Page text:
Why Latinx actors need Latinx writers, according to Santiago Cabrera
Why should the role of a New York high schooler be played by a Caucasian? Why, if someone of color appears in film is it in a stereotypical role?
In a recent interview, Chilean actor Santiago Cabrera, known for his roles as a prince in Godmothered, Star Trek: Picard and Dexter, tried to articulate his position on the lack of Latino diversity in Hollywood.
After a long career in the industry, which includes television series from the previous decade like Heroes or Merlin, and almost 20 years after his formal training in English theater, he has a long list of reasons to stand up for representation
While talking to Samantha Labat for CinemaBlend, Cabrera said he first had to understand how 'Latino' was viewed in the industry.
"When I first arrived here as a Latin American I realized very quickly that, being Latino, I was seen as a race and not as a culture... I think, in an ideal world, we would just cast people for being people, you know?" he said.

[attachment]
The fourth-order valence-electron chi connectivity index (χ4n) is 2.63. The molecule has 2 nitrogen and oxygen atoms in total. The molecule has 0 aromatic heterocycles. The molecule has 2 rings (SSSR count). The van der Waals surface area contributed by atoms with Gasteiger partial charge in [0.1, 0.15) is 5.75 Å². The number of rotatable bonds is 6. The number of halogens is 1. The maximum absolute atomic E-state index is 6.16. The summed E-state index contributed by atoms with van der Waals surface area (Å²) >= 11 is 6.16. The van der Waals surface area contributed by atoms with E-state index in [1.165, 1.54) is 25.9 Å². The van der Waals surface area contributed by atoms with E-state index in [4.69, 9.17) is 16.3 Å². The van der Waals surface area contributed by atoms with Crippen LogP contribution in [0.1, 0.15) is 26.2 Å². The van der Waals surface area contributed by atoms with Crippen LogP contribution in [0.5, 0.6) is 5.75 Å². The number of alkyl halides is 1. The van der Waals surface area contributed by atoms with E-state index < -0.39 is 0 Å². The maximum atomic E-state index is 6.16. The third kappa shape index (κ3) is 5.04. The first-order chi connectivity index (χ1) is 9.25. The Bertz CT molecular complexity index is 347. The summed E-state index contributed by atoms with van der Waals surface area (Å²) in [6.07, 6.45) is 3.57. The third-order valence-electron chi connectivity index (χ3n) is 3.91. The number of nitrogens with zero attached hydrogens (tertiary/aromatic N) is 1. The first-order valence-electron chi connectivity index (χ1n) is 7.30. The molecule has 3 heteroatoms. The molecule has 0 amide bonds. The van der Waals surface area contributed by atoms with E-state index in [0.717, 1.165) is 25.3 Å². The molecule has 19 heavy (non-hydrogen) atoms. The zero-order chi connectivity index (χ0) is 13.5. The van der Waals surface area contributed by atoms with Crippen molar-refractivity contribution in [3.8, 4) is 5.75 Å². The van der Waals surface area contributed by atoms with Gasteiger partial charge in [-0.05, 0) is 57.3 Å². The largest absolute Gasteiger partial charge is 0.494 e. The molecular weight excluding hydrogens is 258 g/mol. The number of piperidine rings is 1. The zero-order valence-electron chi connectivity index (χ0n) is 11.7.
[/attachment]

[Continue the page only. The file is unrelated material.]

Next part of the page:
He continued to warn about the main problem when it comes to conceiving diversity is that it is a misunderstood question of quotas.
To improve, it would not be so much a matter of "filling in" with races or forcing their appearance in the text, but a much bigger mental step that involves understanding that borders are extremely porous and the world is mestizo and much closer to a global village.
Cabrera's own trajectory endorses this global mestizo mindset. Born in Caracas, Venezuela, but with Chilean nationality because his parents were on a diplomatic mission, the family moved to Canada when he was two years old. They returned to Chile when Santiago was a teenager.
He left for London for four years to study at the Drama Centre until 2005 and then settled in the United States to start working on series for ABC and NBC.
"We would no longer have the need to say 'OK, we have to mix all these people of color.' It would simply be 'These are the stories and these are the right people for these stories.'" he continued. "I think when you're a minority in this country and in this industry it's hard enough for everybody you know to be an actor and be able to practice... If I'm going to be a Latino on the show then there needs to be a couple of Latino writers because otherwise, you know, what would they know about what I really am?"